It was none other than Moshe Rabbeinu who laid out the parameters of true piety near his death, like a loving master leaving behind essential lessons for his disciples. Imagine the moment and the anticipation! The one and only individual to whom “G-d would speak … face to face, the way a man speaks with his friend” (Exodus 33:11) was about to divulge a path to holiness.
This is how he put it. “And now, Israel — what does G-d your L-rd require of you” in the end, you ask? None other than to “revere G-d your L-rd, to go in all of His ways, to love Him and serve (Him) with full heart and soul, and to keep all of G-d’s commandments and statutes” (Deuteronomy 10:12-13).
So, what Ramchal set out to do from there was to smooth the jagged edges of this statement by defining some terms.
“Revering G-d”, as he put it, means “being in the same state of reverence before Him that you’d be standing before a great and awesome king”, which is to say, to stand at rapt attention in G-d’s presence, and to be “abashed before His greatness”.
“Going in His ways” doesn’t merely mean adhering to His mitzvah-system (which will come up shortly) but “rectifying your character” and following G-d’s lead in that, if you will. For as our sages put it, “Just as He is compassionate, you are to be compassionate; just as He is gracious, you are to be gracious, and so forth” (Shabbat 133B). “The point,” Ramchal adds, “is that all of your traits and actions are to be just and ethical”.
“Loving G-d” comes to more than standing in blissful attention at His presence. It focuses upon “doing what pleases Him” while “deriving a great deal of joy” in the process. And being troubled “if G-d is somehow displeased by (what) you or someone else” does in disrespect.
Serving G-d with “fullness of heart” not only means doing so wholeheartedly as the term implies, but also “with the purest of intentions”. That means to say, to “serve Him for no other reason whatsoever” than to simply serve Him, and in a way that’s “not conflicted, but full”, and not by “rote, but rather with your full self.”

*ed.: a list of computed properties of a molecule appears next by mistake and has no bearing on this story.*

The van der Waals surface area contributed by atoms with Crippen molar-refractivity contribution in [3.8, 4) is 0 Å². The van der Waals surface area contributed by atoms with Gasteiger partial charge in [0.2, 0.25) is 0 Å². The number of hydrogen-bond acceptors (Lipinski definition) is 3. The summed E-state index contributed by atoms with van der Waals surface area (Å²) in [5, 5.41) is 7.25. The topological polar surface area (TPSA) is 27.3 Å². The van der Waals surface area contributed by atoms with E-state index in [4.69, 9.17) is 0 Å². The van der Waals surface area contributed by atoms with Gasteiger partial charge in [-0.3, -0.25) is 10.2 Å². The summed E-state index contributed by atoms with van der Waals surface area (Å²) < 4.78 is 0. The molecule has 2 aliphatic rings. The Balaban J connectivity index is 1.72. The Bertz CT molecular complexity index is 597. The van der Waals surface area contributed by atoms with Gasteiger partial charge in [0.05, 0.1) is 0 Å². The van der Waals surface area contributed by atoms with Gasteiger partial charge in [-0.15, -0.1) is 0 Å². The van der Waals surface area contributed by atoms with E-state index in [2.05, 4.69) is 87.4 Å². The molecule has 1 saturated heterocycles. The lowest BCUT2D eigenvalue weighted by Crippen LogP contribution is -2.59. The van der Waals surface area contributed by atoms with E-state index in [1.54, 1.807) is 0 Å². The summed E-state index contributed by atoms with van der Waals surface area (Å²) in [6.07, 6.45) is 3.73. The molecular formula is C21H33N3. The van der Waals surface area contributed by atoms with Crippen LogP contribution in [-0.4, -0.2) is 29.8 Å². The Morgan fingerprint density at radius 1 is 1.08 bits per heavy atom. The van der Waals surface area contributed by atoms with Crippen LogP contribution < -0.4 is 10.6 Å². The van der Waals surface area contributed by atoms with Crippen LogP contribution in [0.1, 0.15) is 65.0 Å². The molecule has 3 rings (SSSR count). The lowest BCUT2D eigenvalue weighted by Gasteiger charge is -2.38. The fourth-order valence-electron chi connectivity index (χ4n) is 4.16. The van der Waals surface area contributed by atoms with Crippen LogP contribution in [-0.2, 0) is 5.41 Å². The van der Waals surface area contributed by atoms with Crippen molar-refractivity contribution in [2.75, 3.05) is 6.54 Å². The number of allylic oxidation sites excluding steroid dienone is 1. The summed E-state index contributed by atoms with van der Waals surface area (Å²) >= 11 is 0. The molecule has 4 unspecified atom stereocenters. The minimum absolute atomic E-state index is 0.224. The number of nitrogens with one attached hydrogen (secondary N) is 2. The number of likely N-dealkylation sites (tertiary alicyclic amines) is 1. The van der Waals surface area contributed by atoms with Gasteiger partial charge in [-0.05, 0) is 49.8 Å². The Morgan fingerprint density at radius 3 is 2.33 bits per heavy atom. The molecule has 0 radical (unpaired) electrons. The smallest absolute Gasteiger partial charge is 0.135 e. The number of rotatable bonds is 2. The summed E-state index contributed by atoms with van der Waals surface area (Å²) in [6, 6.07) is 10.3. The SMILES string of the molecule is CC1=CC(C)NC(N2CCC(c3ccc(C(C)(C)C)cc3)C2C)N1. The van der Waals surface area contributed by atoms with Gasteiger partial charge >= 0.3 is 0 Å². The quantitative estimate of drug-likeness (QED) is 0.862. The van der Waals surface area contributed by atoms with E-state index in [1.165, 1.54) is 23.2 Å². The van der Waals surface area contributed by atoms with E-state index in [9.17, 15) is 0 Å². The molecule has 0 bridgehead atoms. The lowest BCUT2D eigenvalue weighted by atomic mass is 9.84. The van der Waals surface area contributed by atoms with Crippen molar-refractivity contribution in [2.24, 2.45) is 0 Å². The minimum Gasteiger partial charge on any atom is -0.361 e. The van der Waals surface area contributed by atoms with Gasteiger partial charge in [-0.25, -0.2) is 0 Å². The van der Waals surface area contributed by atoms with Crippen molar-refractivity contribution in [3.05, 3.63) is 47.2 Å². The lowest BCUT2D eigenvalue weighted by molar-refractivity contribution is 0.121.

And “keeping all of G-d’s commandments” is to be taken quite literally, and we’re to thus observe them “in full and with all of their conditions”.
Ramchal decided to base The Path of the Just upon a well-known statement by Rabbi Pinchas Ben Yaer that lays out a detailed methodology for accomplishing all that. As Pinchas Ben Yaer put it, “Torah study leads to caution, caution leads to enthusiasm, enthusiasm leads to innocence, innocence leads to abstinence, abstinence leads to purity, purity leads to piety, piety leads to modesty, modesty leads to fear of sin, fear of sin leads to holiness, holiness leads to Divine inspiration, and Divine inspiration leads to the resurrection of the dead” (Avoda Zarah 20B).
And he concluded this introduction by promising to “explain each trait’s particulars and gradations, the means to attain them, as well as their respective deterrents and how to avoid those” in the course of this work. May G-d grant us each the ability to grasp and live by these insights.